Anie Philip

Anie Philip

Title:

Professor, Department of Surgery
Associate Member, Department of Medicine, Division of Experimental Medicine

Area of Research: Skin and Cartilage repair

Contact Information:

anie.philip [at] mcgill.ca (Email)

Tel: 514-934-1934, ext. 44533

Lab Website

Recents Publications:

Publications indexed to PubMed

 

Current research: 

Fibrosis, Scarring, Wound Healing, Cancer Metastasis

Summary of Work:

Impaired wound healing of the skin and defective repair of the articular cartilage are major medical problems, with limited treatment options. Growth factors are acknowledged to play critical roles in tissue repair events. Of the many growth factors, transforming growth factor-beta (TGF-beta) is remarkable in its potential to influence almost all aspects of tissue repair. The therapeutic potential of exogenous TGF-beta to promote wound healing in the skin and enhance cartilage repair is well documented in animal models. However, clinical results in humans have been discouraging, possible due to inappropriate timing of administration and unavailability of the delivered factor. An alternative approach would be to manipulate the action of endogenous TGF-beta locally using regulatory molecules. Identification of such modulators will provide a novel avenue for therapeutic manipulation of TGF-beta action to regulate the repair process. TGF-beta action is most likely to be regulated at the level of its bioavailability, receptors and signaling. Thus, our research program is focused on identifying factors that may regulate these parameters in skin and cartilage cells, specifically, keratinocytes, endothelial cells and chondrocytes.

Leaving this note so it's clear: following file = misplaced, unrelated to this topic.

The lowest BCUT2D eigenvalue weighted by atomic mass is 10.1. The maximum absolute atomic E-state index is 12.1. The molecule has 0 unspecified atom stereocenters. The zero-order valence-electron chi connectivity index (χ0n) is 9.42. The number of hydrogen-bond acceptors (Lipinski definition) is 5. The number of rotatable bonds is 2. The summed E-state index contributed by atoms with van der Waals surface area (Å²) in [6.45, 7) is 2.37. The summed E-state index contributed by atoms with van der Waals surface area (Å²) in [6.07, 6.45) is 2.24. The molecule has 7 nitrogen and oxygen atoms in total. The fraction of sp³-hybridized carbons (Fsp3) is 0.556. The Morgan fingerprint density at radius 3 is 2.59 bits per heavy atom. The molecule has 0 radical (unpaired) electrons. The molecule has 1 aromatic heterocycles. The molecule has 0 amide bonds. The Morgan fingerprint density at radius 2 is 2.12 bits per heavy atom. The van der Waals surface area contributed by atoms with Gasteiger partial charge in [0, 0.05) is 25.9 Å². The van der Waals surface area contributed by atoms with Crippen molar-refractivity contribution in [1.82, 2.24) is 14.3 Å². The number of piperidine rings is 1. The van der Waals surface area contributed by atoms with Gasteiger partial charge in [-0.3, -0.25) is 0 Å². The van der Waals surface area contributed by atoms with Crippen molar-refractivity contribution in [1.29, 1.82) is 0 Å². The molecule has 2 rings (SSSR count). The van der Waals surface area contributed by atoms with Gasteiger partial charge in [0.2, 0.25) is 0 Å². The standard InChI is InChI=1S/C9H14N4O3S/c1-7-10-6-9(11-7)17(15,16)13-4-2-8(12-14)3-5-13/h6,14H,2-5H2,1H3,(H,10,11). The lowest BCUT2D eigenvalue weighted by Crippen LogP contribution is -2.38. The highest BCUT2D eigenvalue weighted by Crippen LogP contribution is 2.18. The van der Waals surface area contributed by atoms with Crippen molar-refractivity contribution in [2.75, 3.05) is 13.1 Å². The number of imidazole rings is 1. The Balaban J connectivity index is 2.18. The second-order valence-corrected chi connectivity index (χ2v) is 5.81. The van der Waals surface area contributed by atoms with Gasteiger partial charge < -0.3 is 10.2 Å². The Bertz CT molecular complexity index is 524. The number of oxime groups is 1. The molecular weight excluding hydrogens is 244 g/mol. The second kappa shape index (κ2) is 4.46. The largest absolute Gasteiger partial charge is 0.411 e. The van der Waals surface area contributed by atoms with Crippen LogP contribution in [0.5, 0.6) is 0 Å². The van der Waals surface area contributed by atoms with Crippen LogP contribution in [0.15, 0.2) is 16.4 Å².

Recent results from our laboratory suggest that such factors include steroids, oxygen tension, and novel cell surface TGF-beta binding proteins. Significantly, we identified and cloned a novel TGF-beta receptor, r150, which interacts with the TGF-beta signaling receptors and inhibits signaling in human keratinocytes. On chondrocytes, we demonstrated the expression and function of TGF-beta receptors previously not known to e present on hese cells. Steroids and oxygen tension have profound effects on tissue repair, and our results suggest that these agents may exert their effects, at least in part, by modulating TGF-beta action.

The on-going projects in our laboratory are driven by the following three hypotheses: (1) That novel cell surface TGF-beta binding proteins expressed on human skin and cartilage cells modulate TGF-beta signaling, and therefore cana be used for the development of agents that regulate TGF-beta action, and thus promote repair; (2) That steroids and oxygen tension regulate TGF-beta bioavailability and TGF-beta receptors in skin and cartilage cells, and as such can be used to manipuplate TGF-beta action, and thus repair; (3) That skin and cartilage cells display age and/or phenotype dependent regulation of TGF-beta action, and such differential regulation is responsible for the age/phenotype associated impairment of wound repair.

The work in our laboratory is supported by Canadian Institute for Health Research, Heart and Stroke Foundation, Quebec and FRSQ.

 

 

 

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